A visit from U.S. Health and Human Services Secretary Tom Price will dominate the State House headlines on Wednesday. He’s set for a 10:50 a.m. roundtable on opiate addiction with LePage, treatment and prevention specialists, police, survivors of addiction and affected family members. Price and LePage are expected to take questions afterward. We will do our best to avoid getting arrested after asking them like this reporter in West Virginia.

But there’s also a busy committee schedule as legislators look to conclude most committee work and get bills to the chamber floors as they approach T-minus one month until the end of this year’s legislative session.

  • Two of those committees will examine proposals to change referendum questions passed by Maine voters in 2016. The Taxation Committee will hold work sessions on proposals aimed mostly at rolling back the 3 percent surtax on income over $200,000, while the labor committee will work on bills to restore the tip credit to Maine’s minimum wage law. The surtax is a key wedge issue between the parties. Republicans have said they won’t pass a budget that doesn’t eliminate it.
  • Sen. Roger Katz’s bill to create an Office of New Mainers is up for a public hearing. The education committee will hear the Augusta Republican’s plan to create an executive branch office to develop a comprehensive plan for training and educating immigrants to perform jobs in Maine that employers need filled. Maine is the oldest state in the U.S. and experts have identified immigration as a key solution to the state’s workforce challenges. Modeled partially after Portland programs, Katz’s bill would appropriate nearly $1.6 million over the next two years to school districts, adult education programs, counties and municipalities.
  • The Health and Human Services Committee will also work on several bills aimed at Maine’s opiate crisis and mental health services. — Michael Shepherd

Reading list

What’s more interesting than Curt Schilling coming to Maine?

In 2004, I would have said “nothing.”

That was the year Schilling, who was then a pitcher for the Boston Red Sox, made himself a sports icon by leading the team to a World Series victory and most-jawdropping-in-history playoff comeback against the New York Yankees. That was despite a tendon injury quick-fix that produced Schilling’s famous bloody sock which after a century gave new meaning to “Red Sox.”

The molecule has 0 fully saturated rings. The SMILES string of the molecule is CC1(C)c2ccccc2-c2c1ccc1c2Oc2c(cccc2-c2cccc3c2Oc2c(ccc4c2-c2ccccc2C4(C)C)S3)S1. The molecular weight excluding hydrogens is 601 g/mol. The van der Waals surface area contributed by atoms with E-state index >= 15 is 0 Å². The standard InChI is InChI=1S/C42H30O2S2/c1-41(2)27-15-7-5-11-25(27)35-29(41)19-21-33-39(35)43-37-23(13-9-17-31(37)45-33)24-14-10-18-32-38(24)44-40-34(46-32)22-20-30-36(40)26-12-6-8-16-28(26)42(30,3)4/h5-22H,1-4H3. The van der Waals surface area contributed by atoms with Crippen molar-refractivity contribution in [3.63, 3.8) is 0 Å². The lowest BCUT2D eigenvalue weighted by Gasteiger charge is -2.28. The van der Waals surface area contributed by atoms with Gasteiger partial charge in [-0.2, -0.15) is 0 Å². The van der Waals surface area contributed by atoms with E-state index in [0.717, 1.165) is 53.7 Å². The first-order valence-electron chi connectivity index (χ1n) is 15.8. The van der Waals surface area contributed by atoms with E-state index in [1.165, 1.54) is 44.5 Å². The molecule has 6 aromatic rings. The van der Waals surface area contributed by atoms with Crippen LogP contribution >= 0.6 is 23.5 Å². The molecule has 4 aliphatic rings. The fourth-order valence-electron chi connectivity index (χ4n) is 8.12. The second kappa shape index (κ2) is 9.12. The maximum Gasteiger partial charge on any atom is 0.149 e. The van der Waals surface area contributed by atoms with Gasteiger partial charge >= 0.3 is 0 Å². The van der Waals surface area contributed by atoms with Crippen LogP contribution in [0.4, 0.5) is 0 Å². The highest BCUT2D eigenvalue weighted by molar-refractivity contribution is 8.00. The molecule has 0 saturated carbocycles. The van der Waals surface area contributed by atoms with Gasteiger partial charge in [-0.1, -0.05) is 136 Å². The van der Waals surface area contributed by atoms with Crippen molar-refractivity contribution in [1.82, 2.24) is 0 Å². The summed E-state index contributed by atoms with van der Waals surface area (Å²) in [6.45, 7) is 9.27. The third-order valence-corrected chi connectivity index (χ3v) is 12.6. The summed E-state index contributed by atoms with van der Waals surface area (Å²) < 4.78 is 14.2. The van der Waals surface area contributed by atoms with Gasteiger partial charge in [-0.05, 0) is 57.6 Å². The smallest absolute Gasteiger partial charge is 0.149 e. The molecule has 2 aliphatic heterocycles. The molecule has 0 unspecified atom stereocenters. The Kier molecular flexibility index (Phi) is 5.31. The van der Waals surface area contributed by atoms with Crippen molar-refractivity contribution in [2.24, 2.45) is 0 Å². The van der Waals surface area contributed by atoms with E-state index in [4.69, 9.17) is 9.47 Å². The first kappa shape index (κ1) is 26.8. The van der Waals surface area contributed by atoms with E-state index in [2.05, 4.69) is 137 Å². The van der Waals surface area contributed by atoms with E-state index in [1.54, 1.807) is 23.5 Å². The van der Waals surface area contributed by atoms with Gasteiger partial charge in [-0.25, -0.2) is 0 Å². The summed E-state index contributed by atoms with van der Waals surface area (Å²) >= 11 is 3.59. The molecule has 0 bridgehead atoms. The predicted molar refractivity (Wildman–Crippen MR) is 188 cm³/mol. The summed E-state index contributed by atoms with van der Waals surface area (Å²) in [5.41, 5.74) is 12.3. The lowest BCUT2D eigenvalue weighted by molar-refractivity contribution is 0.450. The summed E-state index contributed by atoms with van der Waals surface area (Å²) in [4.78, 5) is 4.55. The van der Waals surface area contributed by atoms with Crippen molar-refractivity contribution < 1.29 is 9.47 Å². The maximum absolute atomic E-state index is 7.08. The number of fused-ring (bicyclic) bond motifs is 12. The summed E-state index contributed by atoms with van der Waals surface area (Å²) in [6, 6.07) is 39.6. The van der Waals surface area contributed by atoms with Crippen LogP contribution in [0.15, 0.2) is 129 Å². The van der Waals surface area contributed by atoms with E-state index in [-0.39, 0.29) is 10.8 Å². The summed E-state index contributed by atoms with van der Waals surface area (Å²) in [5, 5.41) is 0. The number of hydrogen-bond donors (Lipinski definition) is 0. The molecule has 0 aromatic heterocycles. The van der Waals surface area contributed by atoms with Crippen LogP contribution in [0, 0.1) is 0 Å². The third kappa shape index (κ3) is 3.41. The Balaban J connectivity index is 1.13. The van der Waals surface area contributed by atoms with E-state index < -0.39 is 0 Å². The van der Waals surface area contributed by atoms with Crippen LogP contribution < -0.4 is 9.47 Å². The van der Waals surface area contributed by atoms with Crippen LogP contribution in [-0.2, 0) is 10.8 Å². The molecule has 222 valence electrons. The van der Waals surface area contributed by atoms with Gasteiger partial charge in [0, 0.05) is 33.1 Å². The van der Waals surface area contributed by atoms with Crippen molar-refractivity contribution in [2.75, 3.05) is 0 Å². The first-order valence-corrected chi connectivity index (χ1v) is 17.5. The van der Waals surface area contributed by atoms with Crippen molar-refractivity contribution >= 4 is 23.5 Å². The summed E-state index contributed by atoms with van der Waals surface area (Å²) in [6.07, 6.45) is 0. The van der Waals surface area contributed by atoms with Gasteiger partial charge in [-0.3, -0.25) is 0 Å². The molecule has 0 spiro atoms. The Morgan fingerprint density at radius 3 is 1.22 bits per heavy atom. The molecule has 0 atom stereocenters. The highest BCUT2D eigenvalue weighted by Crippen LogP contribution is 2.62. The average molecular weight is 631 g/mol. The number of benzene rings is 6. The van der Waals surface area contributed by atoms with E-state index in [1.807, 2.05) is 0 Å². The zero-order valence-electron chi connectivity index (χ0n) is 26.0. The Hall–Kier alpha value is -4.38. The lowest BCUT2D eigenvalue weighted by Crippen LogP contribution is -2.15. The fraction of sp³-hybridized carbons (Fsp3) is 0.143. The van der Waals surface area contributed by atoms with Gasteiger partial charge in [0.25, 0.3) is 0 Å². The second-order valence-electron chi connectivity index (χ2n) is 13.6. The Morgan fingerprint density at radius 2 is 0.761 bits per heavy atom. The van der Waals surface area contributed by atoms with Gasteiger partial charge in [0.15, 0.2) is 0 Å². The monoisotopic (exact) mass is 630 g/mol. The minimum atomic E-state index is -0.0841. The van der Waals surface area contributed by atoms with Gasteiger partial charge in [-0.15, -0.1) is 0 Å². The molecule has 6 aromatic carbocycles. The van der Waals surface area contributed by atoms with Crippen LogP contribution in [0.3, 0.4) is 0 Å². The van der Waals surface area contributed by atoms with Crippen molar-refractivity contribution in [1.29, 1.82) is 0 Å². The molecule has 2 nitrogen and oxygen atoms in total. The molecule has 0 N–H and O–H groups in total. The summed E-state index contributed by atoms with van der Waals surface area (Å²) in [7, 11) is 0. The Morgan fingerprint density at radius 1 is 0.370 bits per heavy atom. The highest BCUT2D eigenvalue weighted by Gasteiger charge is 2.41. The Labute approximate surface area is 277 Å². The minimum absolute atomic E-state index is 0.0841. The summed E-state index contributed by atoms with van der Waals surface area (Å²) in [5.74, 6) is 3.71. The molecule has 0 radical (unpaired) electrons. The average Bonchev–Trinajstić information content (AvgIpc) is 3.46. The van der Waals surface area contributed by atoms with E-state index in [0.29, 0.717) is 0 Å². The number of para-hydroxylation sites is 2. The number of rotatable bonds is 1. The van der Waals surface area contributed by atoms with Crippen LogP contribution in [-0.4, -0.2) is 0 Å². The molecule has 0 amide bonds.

My wife was 7 or 8 months pregnant with our first son and when it comes to the Red Sox or Patriots and close games, we are screamers. We have often discussed how that series with the Yankees affected the development of our offspring.

Since 2004, Schilling’s identity has expanded, including the addition of failed video game entrepreneur to his resume. He has also become a conservative radio host and as such will visit Maine for a fundraising reception for the Maine Republican Party on May 31 at the Senator Inn in Augusta.

According to the party, tickets cost between $100 and $175 for the masses, though you can attend the “private reception” for a donation of between $1,000 and $10,000. Hors d’oeuvres are free, but bring cash for the bar.

Aside from Schilling, the other featured guests are LePage, Fredette and Senate President Mike Thibodeau. Given the acrimonious history between those three, another bloody garment might not be out of the question. Here’s Curt’s soundtrack. — Christopher Cousins

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Christopher Cousins

About Christopher Cousins

Christopher Cousins has worked as a journalist in Maine for more than 15 years and covered state government for numerous media organizations before joining the Bangor Daily News in 2009.